Jo’anna Lindamulage is part of a growing trend nationally as American universities diversify their campuses with talented, international undergraduates.
The Institute of International Education’s Open Doors Report found that the number of international students at colleges and universities in the United States increased by eight percent to an all-time high of 671,616 in the 2008/09 academic year, the largest percentage increase in international student enrollments since 1980/81.
The report also found that the largest growth was in international undergraduate enrollments, a population of students that is also growing at UC. That growth is the result of a concentrated effort to bring in talented undergraduates from around the world. UC has been a pioneer in international student recruitment, with over 38 representatives working in 28 countries.
“Over the past three years, we’ve averaged about a 25-to-35 percent increase in confirmations of international undergraduate students each year,” says Jonathan Weller, director of UC International Admissions.
Like the rest of the country, a good chunk of that growth is coming from China. “In fall 2007, we had 18 international undergraduates from China. That number rose to 77 last fall,” says Weller.
“The two top countries for sending students to the U.S. are India and China,” explains Weller. “Both countries have rapidly expanding economies and both cultures highly value education – especially a U.S. higher education,” Weller says.
“We’re also seeing more growth from China because of our partnership with the ELS Language Center at UC, which provides intensive English programs to international students interested in pursuing an education at English-speaking universities,” Weller says. The center opened on UC’s campus in 2008. The Cincinnati ELS Center has nearly 200 international students studying full-time, intensive English. Most of these students hope to enroll at UC once they complete their English training at ELS.
Cooperative education – founded at UC – alternates classroom study with paid work experience at companies around the nation and the world. “I think co-op provides a great advantage after graduation,” Lindamulage says. “Not only do you get paid work experience, but you’re also making contacts with potential employers before graduation.”
She says that she is often asked about co-op at her job in UC International Admissions, as well as what the weather is like in Cincinnati. Lindamulage says the climate in her home country of Sri Lanka is like summertime year round, so Cincinnati’s changing seasons (and last winter’s significant snowfall) were new discoveries for her, in addition to her experience in a new country. “Here, the seasons are changing every three months, so you need to completely change what you’re wearing!”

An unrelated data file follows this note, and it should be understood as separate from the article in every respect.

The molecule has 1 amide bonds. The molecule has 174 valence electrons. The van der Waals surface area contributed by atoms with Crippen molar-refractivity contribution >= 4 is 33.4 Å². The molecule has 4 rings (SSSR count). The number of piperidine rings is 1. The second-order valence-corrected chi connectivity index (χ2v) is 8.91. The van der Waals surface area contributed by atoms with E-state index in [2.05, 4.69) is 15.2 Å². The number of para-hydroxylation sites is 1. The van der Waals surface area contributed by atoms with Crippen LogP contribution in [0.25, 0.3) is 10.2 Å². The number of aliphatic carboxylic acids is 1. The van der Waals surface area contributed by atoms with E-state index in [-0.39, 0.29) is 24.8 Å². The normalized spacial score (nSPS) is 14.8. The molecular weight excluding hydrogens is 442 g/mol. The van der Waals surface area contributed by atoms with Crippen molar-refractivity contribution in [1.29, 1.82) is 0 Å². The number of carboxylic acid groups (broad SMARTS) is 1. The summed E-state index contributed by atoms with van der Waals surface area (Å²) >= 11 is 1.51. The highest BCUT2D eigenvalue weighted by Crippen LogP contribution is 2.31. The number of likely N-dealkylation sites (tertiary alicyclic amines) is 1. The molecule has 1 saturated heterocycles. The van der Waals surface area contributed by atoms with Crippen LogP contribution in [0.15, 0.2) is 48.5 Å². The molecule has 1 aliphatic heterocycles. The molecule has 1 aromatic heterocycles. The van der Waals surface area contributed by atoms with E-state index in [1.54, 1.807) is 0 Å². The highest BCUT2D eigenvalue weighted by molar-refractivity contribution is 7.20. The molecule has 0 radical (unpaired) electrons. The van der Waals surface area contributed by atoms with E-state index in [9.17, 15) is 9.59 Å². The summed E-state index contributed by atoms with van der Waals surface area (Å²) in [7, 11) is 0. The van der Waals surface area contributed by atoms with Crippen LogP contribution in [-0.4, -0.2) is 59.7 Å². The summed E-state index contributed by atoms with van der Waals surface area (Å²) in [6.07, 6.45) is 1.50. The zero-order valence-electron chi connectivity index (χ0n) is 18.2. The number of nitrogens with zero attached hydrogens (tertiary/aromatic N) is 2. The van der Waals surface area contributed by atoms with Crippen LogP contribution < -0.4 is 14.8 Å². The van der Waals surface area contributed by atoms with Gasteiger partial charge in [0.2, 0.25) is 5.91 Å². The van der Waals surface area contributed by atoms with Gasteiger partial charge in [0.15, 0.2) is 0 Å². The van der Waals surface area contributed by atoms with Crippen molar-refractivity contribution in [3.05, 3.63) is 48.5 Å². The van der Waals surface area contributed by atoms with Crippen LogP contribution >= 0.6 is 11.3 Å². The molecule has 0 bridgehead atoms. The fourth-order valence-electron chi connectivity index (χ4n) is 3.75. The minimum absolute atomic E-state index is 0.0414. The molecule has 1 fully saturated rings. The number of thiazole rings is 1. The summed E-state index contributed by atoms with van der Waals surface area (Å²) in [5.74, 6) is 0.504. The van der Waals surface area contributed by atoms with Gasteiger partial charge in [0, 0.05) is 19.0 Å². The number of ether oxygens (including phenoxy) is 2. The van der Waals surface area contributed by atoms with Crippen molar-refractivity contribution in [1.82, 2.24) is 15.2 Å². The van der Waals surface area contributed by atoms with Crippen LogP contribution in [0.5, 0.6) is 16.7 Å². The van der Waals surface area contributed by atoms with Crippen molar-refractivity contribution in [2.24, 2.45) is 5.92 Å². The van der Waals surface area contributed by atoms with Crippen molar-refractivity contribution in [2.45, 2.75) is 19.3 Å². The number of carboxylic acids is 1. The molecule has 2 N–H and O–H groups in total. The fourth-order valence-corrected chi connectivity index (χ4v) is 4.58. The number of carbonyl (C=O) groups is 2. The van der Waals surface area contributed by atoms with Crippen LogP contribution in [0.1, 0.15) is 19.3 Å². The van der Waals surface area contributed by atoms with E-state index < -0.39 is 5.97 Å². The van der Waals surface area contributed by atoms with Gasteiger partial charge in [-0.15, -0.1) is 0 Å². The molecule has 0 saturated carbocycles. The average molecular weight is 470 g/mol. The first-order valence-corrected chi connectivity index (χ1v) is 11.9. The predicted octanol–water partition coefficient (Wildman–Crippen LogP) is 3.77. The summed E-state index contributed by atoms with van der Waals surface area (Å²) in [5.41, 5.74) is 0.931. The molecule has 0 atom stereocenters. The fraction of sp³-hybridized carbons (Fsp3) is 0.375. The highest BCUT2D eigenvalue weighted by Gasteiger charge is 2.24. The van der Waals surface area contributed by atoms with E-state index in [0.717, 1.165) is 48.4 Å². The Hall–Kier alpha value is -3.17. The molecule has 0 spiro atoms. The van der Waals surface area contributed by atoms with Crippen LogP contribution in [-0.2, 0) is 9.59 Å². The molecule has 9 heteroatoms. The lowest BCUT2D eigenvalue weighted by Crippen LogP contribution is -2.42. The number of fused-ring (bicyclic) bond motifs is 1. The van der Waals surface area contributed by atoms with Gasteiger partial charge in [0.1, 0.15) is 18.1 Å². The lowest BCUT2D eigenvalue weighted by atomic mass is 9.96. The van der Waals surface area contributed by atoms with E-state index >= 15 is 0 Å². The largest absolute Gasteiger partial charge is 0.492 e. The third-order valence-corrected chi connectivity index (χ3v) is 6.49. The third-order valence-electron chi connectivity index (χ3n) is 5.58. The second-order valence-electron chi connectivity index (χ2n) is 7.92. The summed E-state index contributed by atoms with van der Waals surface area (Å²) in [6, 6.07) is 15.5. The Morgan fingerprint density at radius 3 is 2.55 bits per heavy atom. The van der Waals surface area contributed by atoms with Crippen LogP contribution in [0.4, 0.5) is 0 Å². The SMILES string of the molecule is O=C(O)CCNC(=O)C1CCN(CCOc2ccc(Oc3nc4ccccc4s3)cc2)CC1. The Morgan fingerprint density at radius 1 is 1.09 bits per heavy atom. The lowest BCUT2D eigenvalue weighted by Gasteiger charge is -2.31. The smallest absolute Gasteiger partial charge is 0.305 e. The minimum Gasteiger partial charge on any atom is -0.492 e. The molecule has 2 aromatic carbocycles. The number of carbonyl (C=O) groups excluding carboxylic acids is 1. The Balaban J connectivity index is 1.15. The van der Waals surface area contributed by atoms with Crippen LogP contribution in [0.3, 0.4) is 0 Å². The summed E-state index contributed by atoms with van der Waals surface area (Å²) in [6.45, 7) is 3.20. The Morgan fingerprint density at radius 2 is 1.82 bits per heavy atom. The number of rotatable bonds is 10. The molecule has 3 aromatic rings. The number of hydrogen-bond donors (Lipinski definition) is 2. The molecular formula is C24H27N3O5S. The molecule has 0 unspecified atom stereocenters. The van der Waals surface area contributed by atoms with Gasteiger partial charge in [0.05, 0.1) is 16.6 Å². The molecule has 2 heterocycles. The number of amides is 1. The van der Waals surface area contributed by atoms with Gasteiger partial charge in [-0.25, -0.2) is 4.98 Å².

She says she also encountered something shared by most international students – homesickness. “I would like to say that for international students, when they come here and there is no family around, we can really miss our home. It can be a tough time during the first quarter or the first two quarters, and I’ve seen some students go back home. But, I feel that if you try your hardest to get past that initial period, then you’ll be fine.”
She says her UC orientation experience for international students last fall was helpful. That program included Metro bus transportation and a shopping trip, since international students have to pack lightly on their flight to Cincinnati. “Learning the Metro bus route was very helpful, since public transportation is different from my country,” she says. “We also took a tour to become familiar with campus, and on the shopping trip, I bought some little things for my apartment.”
Lindamulage is now working with UC Admissions to plan for this fall’s international student orientation program that begins on Monday, Sept. 13. The program will include an “Amazing Race”-themed event on campus on Sept. 16, followed by a welcome dinner at the Cincinnati Zoo and Botanical Garden.
As part of her summer job in International Admissions, Lindamulage has been sharing her own personal discoveries as an international undergrad with prospective students from around the world. “We’ve been talking with them through Skype and Facebook and e-mails,” she says.
Students from around the world are also taking a closer look at UC from their own homes, in their own language. UC now has 10 foreign language virtual tours available on its website. The tours are led by international students and staff native to the language of the tour. The languages include Arabic, French, Italian, Japanese, Korean, Mandarin, Nepali, Spanish, Turkish and Vietnamese.
The native tours are especially helpful for undergraduate students because parents play a critical role in choosing their children’s university, Weller says. Though the children may be fluent in English, the parents are often not, so native language information is a key connection.